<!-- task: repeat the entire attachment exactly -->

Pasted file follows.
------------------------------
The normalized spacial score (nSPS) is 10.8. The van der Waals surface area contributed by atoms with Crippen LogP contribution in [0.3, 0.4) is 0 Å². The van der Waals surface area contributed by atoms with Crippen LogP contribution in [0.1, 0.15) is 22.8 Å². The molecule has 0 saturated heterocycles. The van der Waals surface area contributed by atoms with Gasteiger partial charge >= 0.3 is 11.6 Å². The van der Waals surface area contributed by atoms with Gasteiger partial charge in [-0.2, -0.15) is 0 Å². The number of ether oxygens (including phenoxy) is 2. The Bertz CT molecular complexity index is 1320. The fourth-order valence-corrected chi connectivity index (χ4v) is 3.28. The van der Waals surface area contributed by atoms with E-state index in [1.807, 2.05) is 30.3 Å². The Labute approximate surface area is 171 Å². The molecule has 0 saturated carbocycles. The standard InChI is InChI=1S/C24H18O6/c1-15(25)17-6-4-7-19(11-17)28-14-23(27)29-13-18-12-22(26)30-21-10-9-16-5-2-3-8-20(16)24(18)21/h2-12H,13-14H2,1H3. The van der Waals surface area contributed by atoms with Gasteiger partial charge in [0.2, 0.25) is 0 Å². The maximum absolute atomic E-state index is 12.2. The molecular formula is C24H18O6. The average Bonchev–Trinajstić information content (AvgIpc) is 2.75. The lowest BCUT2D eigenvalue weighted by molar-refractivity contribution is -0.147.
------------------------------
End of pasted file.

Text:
The normalized spacial score (nSPS) is 10.8. The van der Waals surface area contributed by atoms with Crippen LogP contribution in [0.3, 0.4) is 0 Å². The van der Waals surface area contributed by atoms with Crippen LogP contribution in [0.1, 0.15) is 22.8 Å². The molecule has 0 saturated heterocycles. The van der Waals surface area contributed by atoms with Gasteiger partial charge >= 0.3 is 11.6 Å². The van der Waals surface area contributed by atoms with Gasteiger partial charge in [-0.2, -0.15) is 0 Å². The number of ether oxygens (including phenoxy) is 2. The Bertz CT molecular complexity index is 1320. The fourth-order valence-corrected chi connectivity index (χ4v) is 3.28. The van der Waals surface area contributed by atoms with E-state index in [1.807, 2.05) is 30.3 Å². The Labute approximate surface area is 171 Å². The molecule has 0 saturated carbocycles. The standard InChI is InChI=1S/C24H18O6/c1-15(25)17-6-4-7-19(11-17)28-14-23(27)29-13-18-12-22(26)30-21-10-9-16-5-2-3-8-20(16)24(18)21/h2-12H,13-14H2,1H3. The van der Waals surface area contributed by atoms with Gasteiger partial charge in [0.2, 0.25) is 0 Å². The maximum absolute atomic E-state index is 12.2. The molecular formula is C24H18O6. The average Bonchev–Trinajstić information content (AvgIpc) is 2.75. The lowest BCUT2D eigenvalue weighted by molar-refractivity contribution is -0.147.